|Sydney Morning Herald - Monday 1 December, 2003
By Julian Rendell
|The shape of cars is changing to meet strict new pedestrian safety rules. Julian Rendell previews the styling of the vehicles of the future.
Car design is being forced in a new direction by laws aimed at making cars more pedestrian-friendly in accidents.
Every car-maker is grappling with the new laws, which come into force in Europe from October 2005, forcing designers to redraw everything from sports cars to hatchbacks and four-wheel-drives.
Put simply, almost all new cars provide little in the way of protection when it comes to pedestrians. The laws plan to include "soft" zones on critical points of the car to minimise injuries to pedestrians.
In Australia, pedestrians account for about one in six road fatalities.
The laws are set to raise bonnet lines and extend front overhangs for sports cars and hatchbacks, but for 4WDs it means the opposite, with lower bonnet lines and, possibly, ground-hugging bumper shrouds -- features that will transform the look of some of the most popular cars on the road.
"This is the most fundamental change in decades in the ways cars have to be designed," says British pedestrian safety engineer Gary Brown, of independent research group MIRA.
His view is echoed by many designers, among them Andy Wheel, Land Rover's lead designer. Wheel says: "This is going to be a real challenge. In the next 10 years you're going to see fundamental changes in the look of new cars."
The legislation may even force radical changes in vehicle layout and configuration, with engines moved to the rear or underneath.
The head of the Royal College of Art's vehicle design department, Dale Harrow, says: "I've heard of brainstorming sessions at some car makers where they're talking about relocating the engine to the back."
The new laws set out four tests that vehicles must pass. The criteria -- couched in such technical terms as forces, angles, bending moments and absorbed energy -- translate as the broken legs, smashed pelvises, wrecked knee ligaments and fractured skulls suffered by pedestrians when hit by a car.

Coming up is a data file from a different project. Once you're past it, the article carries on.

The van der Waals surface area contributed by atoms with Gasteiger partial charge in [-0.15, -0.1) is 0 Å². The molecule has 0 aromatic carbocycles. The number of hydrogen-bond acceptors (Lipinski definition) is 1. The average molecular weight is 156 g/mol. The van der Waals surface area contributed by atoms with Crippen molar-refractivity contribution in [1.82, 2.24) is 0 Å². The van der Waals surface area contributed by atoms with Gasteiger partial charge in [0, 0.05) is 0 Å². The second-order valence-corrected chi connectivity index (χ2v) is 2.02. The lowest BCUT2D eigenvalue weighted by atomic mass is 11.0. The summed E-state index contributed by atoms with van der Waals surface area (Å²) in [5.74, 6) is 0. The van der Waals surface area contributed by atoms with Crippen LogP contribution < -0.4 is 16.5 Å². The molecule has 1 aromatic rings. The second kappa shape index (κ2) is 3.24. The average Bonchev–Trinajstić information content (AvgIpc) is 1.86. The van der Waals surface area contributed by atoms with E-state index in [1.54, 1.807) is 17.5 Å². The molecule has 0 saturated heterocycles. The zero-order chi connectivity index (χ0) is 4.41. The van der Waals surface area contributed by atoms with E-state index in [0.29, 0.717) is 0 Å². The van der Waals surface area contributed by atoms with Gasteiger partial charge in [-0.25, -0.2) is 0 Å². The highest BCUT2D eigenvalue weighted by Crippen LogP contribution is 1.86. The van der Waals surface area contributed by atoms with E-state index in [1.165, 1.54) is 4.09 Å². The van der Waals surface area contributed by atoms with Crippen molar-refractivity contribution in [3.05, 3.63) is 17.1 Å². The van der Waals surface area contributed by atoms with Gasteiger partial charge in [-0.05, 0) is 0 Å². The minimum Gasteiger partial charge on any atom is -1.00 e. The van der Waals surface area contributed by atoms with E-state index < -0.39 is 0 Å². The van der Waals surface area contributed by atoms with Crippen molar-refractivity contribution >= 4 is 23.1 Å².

To limit such damage, engineers and designers will have to make the entire front of a car one enormous, soft crumple zone, yet still maintain car-to-car crash performance, satisfy the low-speed parking test and limit damage in insurance industry assessments. It is a huge technical and aesthetic challenge.
The first detail of a car's front end to be redesigned is the bumper, which must double as a crumple zone and be moved away from the hard bumper beam. For Phase I in 2005, experts agree the clearance must be 65mm, increasing to 80 for Phase II. That may not sound like much, but car design is usually measured in single millimetres.
Not just the bumper is affected; all frontal parts that might come into contact with a pedestrian will need attention.
Above the bumper, the bonnet leading edge will need remodelling and re-engineering to prevent or minimise pelvis and thigh injuries. Previous testing has shown that the shape of the leading edge determines the severity of impacts between knee and hip.
Sports cars with low noses or snub-nosed, one-box people-movers will be exempt from the leading edge test. But for bluff-fronted 4WDs the test is tough, involving complex mathematical formulas of bonnet slope and height.
Brown says: "The conflicting requirements make the task incredibly difficult."
It is also likely to push designers away from bonnets that incorporate the grille, as in many Benzes and BMWs. It will be difficult to get such designs to pass because the support structure around the grille will not crumple.